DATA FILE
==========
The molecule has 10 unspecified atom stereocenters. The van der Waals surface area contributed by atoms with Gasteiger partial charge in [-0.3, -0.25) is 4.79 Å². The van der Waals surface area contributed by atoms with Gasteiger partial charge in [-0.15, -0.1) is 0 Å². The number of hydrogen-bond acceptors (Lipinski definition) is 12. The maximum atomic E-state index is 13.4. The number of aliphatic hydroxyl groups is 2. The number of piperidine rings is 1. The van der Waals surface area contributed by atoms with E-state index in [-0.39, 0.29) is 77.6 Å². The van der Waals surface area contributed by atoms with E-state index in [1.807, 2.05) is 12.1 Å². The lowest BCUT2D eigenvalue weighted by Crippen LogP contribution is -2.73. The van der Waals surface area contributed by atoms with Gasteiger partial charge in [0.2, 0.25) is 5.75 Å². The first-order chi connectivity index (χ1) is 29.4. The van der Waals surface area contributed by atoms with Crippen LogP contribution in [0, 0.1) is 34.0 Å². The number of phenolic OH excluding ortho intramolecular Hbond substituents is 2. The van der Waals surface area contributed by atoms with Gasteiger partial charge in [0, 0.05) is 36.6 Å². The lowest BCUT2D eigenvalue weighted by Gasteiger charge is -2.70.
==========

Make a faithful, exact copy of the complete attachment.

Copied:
The molecule has 10 unspecified atom stereocenters. The van der Waals surface area contributed by atoms with Gasteiger partial charge in [-0.3, -0.25) is 4.79 Å². The van der Waals surface area contributed by atoms with Gasteiger partial charge in [-0.15, -0.1) is 0 Å². The number of hydrogen-bond acceptors (Lipinski definition) is 12. The maximum atomic E-state index is 13.4. The number of aliphatic hydroxyl groups is 2. The number of piperidine rings is 1. The van der Waals surface area contributed by atoms with E-state index in [-0.39, 0.29) is 77.6 Å². The van der Waals surface area contributed by atoms with E-state index in [1.807, 2.05) is 12.1 Å². The lowest BCUT2D eigenvalue weighted by Crippen LogP contribution is -2.73. The van der Waals surface area contributed by atoms with Gasteiger partial charge in [0.2, 0.25) is 5.75 Å². The first-order chi connectivity index (χ1) is 29.4. The van der Waals surface area contributed by atoms with Crippen LogP contribution in [0, 0.1) is 34.0 Å². The number of phenolic OH excluding ortho intramolecular Hbond substituents is 2. The van der Waals surface area contributed by atoms with Gasteiger partial charge in [0, 0.05) is 36.6 Å². The lowest BCUT2D eigenvalue weighted by Gasteiger charge is -2.70.